Annual test scores reveal top english language learners

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Of the 1.2 million candidates who took an International English Language Testing System (IELTS) test in 2008, Afrikaans speakers achieved the highest average scores for listening, reading, writing and speaking English. German, Romanian, Tagalog, Yoruba and Ibo speakers also performed well across the four components of the world’s leading English language test for higher education and immigration.

 Afrikaans speakers scored an average of 7.28 across all four IELTS papers (listening, reading, writing and speaking).  This level indicates test-takers were sufficiently advanced to study linguistically challenging subjects such as medicine1. South Africans also demonstrated excellence in scoring highest on each of the four papers. Their average score of 8.33 on the speaking paper made them the only group to score 8 or above in any part of the IELTS Academic test.

There is no pass or fail in IELTS. Candidates are graded on their performance in the test, using scores from 1 to 9 for each part of the test – listening, reading, writing and speaking. This “band scoring” system covers the full range of ability from non-user to expert user. Results from the four parts are then combined to produce an overall band score.

The 2008 IELTS band scores also demonstrate a significant rise in the overall standards achieved by candidates.  Tagalog speakers from the Philippines topped the results in 2007 with an average score of 6.57.  In 2008, their average scores increased to 6.69 which took them to fifth place after Afrikaans, German, Romanian and Polish speakers.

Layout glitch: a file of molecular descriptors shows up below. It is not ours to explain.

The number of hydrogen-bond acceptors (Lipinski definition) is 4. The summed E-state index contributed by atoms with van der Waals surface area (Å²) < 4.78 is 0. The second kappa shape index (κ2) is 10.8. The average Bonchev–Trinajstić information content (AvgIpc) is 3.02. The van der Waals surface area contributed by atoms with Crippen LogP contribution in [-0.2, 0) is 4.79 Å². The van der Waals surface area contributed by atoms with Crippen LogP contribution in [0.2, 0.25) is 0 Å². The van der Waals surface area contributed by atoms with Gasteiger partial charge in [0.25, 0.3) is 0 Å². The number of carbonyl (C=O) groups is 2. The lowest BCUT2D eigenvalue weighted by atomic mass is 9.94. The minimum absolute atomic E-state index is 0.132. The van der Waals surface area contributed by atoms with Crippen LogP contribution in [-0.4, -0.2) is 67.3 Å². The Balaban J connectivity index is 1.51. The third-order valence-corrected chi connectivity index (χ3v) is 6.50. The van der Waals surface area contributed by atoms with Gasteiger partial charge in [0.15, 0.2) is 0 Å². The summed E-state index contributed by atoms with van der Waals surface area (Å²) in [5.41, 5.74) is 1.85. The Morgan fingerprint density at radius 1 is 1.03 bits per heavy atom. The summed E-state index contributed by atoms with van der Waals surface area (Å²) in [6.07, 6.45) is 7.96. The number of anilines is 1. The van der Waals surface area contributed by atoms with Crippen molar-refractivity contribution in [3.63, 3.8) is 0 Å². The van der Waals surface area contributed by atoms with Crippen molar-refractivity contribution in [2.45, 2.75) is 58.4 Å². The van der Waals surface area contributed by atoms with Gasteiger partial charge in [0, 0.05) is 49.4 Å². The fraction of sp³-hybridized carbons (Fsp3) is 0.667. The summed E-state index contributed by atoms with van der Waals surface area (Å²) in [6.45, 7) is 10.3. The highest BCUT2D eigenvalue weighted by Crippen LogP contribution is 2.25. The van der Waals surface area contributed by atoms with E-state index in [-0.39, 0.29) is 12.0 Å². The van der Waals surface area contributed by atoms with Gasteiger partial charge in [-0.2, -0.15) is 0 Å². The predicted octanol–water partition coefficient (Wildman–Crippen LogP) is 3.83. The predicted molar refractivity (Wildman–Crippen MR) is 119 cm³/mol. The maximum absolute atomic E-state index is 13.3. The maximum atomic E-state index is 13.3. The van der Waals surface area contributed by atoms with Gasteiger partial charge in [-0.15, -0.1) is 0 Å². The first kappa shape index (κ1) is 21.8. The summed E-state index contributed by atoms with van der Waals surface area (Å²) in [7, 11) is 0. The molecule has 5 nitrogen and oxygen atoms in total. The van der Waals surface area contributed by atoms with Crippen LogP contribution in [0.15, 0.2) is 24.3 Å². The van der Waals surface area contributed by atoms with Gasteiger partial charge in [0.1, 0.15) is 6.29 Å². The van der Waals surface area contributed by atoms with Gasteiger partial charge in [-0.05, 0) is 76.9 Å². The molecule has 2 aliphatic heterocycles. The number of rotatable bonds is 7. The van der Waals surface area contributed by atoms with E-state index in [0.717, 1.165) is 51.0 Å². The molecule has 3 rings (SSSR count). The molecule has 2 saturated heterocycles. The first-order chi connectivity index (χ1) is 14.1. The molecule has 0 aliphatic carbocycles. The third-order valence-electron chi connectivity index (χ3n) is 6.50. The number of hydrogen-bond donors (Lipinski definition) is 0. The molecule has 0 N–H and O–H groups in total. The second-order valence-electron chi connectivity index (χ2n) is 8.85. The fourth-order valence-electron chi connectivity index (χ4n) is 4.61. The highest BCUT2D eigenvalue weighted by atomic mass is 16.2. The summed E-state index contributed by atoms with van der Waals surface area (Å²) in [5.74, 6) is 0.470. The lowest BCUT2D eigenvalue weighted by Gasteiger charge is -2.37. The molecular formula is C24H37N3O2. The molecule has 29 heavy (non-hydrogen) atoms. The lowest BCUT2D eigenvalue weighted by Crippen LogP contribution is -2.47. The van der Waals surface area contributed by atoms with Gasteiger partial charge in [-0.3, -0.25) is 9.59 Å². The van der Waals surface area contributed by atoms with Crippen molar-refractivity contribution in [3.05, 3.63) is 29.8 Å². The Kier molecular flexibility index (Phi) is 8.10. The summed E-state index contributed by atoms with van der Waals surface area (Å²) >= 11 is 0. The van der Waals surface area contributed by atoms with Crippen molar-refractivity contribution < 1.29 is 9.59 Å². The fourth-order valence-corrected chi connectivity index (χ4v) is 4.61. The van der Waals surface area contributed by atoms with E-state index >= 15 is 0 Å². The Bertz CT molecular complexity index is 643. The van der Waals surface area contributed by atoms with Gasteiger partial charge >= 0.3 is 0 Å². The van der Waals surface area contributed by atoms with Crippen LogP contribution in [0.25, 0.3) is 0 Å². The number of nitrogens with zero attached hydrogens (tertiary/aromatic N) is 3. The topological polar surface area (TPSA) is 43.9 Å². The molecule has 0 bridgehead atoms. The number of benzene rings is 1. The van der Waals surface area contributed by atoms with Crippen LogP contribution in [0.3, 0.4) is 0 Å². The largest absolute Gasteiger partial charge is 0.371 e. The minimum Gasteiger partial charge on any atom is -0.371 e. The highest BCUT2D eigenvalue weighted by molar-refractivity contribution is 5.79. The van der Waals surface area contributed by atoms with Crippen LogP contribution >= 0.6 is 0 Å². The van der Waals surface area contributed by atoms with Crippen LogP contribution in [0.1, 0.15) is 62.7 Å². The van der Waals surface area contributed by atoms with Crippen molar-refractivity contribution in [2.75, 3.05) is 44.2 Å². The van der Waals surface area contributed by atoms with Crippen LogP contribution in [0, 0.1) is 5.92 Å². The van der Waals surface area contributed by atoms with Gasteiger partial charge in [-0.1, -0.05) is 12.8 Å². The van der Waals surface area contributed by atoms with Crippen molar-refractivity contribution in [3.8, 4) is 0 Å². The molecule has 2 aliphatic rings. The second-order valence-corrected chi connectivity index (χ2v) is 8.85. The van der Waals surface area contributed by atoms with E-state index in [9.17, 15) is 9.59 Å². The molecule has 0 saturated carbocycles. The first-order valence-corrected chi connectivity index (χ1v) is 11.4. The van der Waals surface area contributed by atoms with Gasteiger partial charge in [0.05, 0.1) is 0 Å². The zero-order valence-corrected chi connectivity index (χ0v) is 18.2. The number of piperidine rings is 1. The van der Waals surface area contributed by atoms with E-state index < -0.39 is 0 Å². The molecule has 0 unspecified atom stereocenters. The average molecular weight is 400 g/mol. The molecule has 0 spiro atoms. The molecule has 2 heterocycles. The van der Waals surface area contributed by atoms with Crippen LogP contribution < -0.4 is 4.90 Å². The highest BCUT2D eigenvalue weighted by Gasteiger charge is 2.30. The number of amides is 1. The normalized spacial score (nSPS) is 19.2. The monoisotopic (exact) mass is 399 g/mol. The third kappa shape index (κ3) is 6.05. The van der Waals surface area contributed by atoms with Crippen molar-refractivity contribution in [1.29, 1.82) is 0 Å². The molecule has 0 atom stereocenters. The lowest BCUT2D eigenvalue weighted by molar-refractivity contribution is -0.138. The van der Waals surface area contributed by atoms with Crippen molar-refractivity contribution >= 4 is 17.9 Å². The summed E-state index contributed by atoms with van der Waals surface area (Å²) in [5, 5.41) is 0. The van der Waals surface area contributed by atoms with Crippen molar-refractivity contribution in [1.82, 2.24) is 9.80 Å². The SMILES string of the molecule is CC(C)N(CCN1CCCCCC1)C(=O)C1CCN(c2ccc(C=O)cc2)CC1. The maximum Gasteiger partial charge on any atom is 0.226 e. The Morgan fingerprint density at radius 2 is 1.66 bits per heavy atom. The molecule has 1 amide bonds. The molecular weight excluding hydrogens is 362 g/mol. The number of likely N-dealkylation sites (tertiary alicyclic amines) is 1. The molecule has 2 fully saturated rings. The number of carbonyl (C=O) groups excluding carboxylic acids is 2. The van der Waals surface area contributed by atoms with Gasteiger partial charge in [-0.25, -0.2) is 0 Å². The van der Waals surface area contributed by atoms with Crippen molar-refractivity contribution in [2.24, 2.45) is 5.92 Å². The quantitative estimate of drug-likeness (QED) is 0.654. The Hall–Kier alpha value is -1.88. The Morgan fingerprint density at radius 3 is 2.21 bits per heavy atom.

In 2008, the highest ever number of people around the world chose to take an IELTS test, with three quarters seeking to prove their English language ability for academic purposes. IELTS continues to be the world’s leading English language test for higher education, immigration and recruitment, with over 6,000 organisations recognizing it in over 125 countries.

Pamela Baxter of IELTS said: “The continued growth in people taking IELTS around the world is being driven by the practical nature of our test. It is the best means of proving ability in relation to how language is used in the real world.   

“We expect the strong demand for IELTS will continue in 2009. The current global economic climate means an increasing number of people are considering the opportunities presented by studying or working abroad. As a result, we also expect to see the overall level of test scores rise and candidates from new countries beginning to enter the list of top performers.”